However, there is only one reason this match was both better than expected, and simultaneously laced with disappointment. The AJ Lee/Paige match was technically better, but was only given half the time of this match. Also, this match got a long promo, entrances, and a lengthy celebration segment following it. So, my question is, why can’t more Divas matches be given this time to perform. If a longer match can make Stephanie McMahon look ring savvy, imagine what it could do for Lee, Paige, Natalya, Naomi or Emma, actual wrestlers. It amazed me to examine the archives and discover that this was only the third divas match on PPV to go longer than ten minutes since Trish Stratus retired in 2006. And the other two were Survivor Series elimination matches. It seriously goes to show that with some extra time and creative investment, the women of the company can provide as compelling a program as the men. This certainly wasn’t a bad match, but the treatment of the rest of the women’s locker room over the past eight years still leaves a bitter taste in the mouth.
#5 – Rusev vs. Jack Swagger
It seems that in today’s WWE, a flag match is the exact same as a regular singles match, but with a pair of flags on the outside. Well, that has ruined the suspense over who won this match. Anyway, I have begun to enjoy Lana a bit more, as though she goes through the same anti-America, pro-Russia shtick, she tailors it to any city the show is broadcasting from. Calling Rusev a dose of reality for an American public that resides in fantasy was a good effect. However, no matter how much Lana impresses, as soon as the American armed forces stood on the stage and hoisted an American flag, you could only pray that Jack Swagger would pull out the incredible victory, and I’m not even American. Swagger is getting the best reactions of his career, and it would have been great to see him take down the seemingly indomitable Rusev.
Sadly, that was not to be, but there was enough about the match to leave one satisfied. The opening brawl was a nice touch, and the immediate placing of Rusev into the ankle lock gave hope of an eventual victory because I assumed a flag match would require climbing the turnbuckle to a flag, and so a damaged ankle would make that harder for Rusev whilst keeping him strong. Shame on me for assuming such a ridiculous prospect. But, though some have been immediately critical of Rusev’s wrestling ability and asked whether he can tell a story in an extended match, he impressed tonight. He sold that ankle injury for the entire match; he never forgot, and that does wonders for making Swagger’s submission look strong. It’s very rare you see such total commitment to demonstrating an injury throughout a match, and that is to the Bulgarian’s credit.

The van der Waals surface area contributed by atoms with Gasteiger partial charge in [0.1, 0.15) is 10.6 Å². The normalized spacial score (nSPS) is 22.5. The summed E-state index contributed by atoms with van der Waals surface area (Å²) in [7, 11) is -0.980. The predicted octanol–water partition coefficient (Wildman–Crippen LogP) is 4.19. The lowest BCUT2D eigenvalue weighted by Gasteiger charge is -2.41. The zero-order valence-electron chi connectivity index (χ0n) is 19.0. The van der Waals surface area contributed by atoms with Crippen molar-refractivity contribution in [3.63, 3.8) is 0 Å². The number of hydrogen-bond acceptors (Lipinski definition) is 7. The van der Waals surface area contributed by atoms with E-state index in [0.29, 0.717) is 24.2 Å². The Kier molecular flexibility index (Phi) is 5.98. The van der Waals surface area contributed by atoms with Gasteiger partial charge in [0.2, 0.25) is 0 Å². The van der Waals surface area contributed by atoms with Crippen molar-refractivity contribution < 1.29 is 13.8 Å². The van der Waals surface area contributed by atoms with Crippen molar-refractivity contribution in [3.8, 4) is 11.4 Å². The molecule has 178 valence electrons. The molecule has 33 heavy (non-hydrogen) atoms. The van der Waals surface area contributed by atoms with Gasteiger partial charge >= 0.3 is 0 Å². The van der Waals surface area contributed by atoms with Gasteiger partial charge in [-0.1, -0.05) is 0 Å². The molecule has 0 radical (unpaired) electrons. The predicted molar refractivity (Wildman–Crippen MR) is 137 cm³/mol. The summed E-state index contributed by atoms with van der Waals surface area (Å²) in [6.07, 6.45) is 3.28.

Swagger also looked a legitimate threat to the unbeaten streak of Rusev, which would have been difficult to imagine only three months ago. He was aggressive, powerful, and had the crowd 100% behind him during the contest. Using the ankle injury to allow Swagger to be the first man to break the Accolade was a nice touch, and showed a vulnerability to the Super Athlete that was previously non-existent. Yet, although Rusev eventually took the victory by making Swagger pass out to the torturous submission hold, the manner of his defeat still makes him look heroic and strong. The attack on Zeb Colter after the bell indicates to me there is still one more match left in this feud. This would be the perfect time for Rusev to lose his undefeated streak, as he has developed enough credibility in his recent matches to still be a viable heel, and it would give Swagger the victory he deserves for his hard work and how over he has become during this run. Otherwise, Rusev will lose his streak to John Cena, and he doesn’t exactly need to kill any more of those.
See page 2 for the top 4…